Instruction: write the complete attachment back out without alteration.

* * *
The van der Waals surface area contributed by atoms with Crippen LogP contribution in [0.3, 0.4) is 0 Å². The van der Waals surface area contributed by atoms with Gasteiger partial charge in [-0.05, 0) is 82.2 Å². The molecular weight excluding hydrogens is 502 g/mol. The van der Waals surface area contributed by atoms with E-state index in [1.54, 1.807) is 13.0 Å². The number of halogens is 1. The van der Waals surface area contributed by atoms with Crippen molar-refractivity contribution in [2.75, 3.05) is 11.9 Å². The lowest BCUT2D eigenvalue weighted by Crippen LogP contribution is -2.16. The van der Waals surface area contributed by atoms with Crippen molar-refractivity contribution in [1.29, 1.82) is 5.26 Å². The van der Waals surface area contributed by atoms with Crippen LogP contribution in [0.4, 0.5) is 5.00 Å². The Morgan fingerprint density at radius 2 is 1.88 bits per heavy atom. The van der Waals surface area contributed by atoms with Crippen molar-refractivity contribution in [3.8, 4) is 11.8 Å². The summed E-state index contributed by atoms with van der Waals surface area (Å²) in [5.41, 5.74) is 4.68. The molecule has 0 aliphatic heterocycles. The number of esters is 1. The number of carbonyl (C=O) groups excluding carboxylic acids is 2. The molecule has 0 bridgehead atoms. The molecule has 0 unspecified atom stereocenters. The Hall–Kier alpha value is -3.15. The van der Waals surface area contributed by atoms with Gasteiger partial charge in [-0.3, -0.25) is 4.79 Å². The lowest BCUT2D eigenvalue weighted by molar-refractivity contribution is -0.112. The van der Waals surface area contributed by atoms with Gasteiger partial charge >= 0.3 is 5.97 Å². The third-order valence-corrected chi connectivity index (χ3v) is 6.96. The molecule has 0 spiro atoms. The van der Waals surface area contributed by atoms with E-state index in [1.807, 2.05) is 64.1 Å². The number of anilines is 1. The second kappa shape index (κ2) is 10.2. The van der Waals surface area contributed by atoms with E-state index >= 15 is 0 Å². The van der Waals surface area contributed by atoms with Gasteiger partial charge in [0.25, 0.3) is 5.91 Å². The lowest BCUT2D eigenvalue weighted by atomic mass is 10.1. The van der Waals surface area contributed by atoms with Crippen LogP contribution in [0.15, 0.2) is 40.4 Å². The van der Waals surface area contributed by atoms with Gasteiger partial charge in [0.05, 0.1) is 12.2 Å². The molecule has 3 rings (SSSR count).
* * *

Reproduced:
The van der Waals surface area contributed by atoms with Crippen LogP contribution in [0.3, 0.4) is 0 Å². The van der Waals surface area contributed by atoms with Gasteiger partial charge in [-0.05, 0) is 82.2 Å². The molecular weight excluding hydrogens is 502 g/mol. The van der Waals surface area contributed by atoms with E-state index in [1.54, 1.807) is 13.0 Å². The number of halogens is 1. The van der Waals surface area contributed by atoms with Crippen molar-refractivity contribution in [2.75, 3.05) is 11.9 Å². The lowest BCUT2D eigenvalue weighted by Crippen LogP contribution is -2.16. The van der Waals surface area contributed by atoms with Crippen molar-refractivity contribution in [1.29, 1.82) is 5.26 Å². The van der Waals surface area contributed by atoms with Crippen LogP contribution in [0.4, 0.5) is 5.00 Å². The Morgan fingerprint density at radius 2 is 1.88 bits per heavy atom. The van der Waals surface area contributed by atoms with Crippen molar-refractivity contribution in [3.8, 4) is 11.8 Å². The summed E-state index contributed by atoms with van der Waals surface area (Å²) in [5.41, 5.74) is 4.68. The molecule has 0 aliphatic heterocycles. The number of esters is 1. The number of carbonyl (C=O) groups excluding carboxylic acids is 2. The molecule has 0 bridgehead atoms. The molecule has 0 unspecified atom stereocenters. The Hall–Kier alpha value is -3.15. The van der Waals surface area contributed by atoms with Gasteiger partial charge in [-0.3, -0.25) is 4.79 Å². The lowest BCUT2D eigenvalue weighted by molar-refractivity contribution is -0.112. The van der Waals surface area contributed by atoms with Gasteiger partial charge >= 0.3 is 5.97 Å². The third-order valence-corrected chi connectivity index (χ3v) is 6.96. The molecule has 0 spiro atoms. The van der Waals surface area contributed by atoms with E-state index in [1.807, 2.05) is 64.1 Å². The number of anilines is 1. The second kappa shape index (κ2) is 10.2. The van der Waals surface area contributed by atoms with E-state index >= 15 is 0 Å². The van der Waals surface area contributed by atoms with Gasteiger partial charge in [0.25, 0.3) is 5.91 Å². The lowest BCUT2D eigenvalue weighted by atomic mass is 10.1. The van der Waals surface area contributed by atoms with Crippen LogP contribution in [0.15, 0.2) is 40.4 Å². The van der Waals surface area contributed by atoms with Gasteiger partial charge in [0.05, 0.1) is 12.2 Å². The molecule has 3 rings (SSSR count).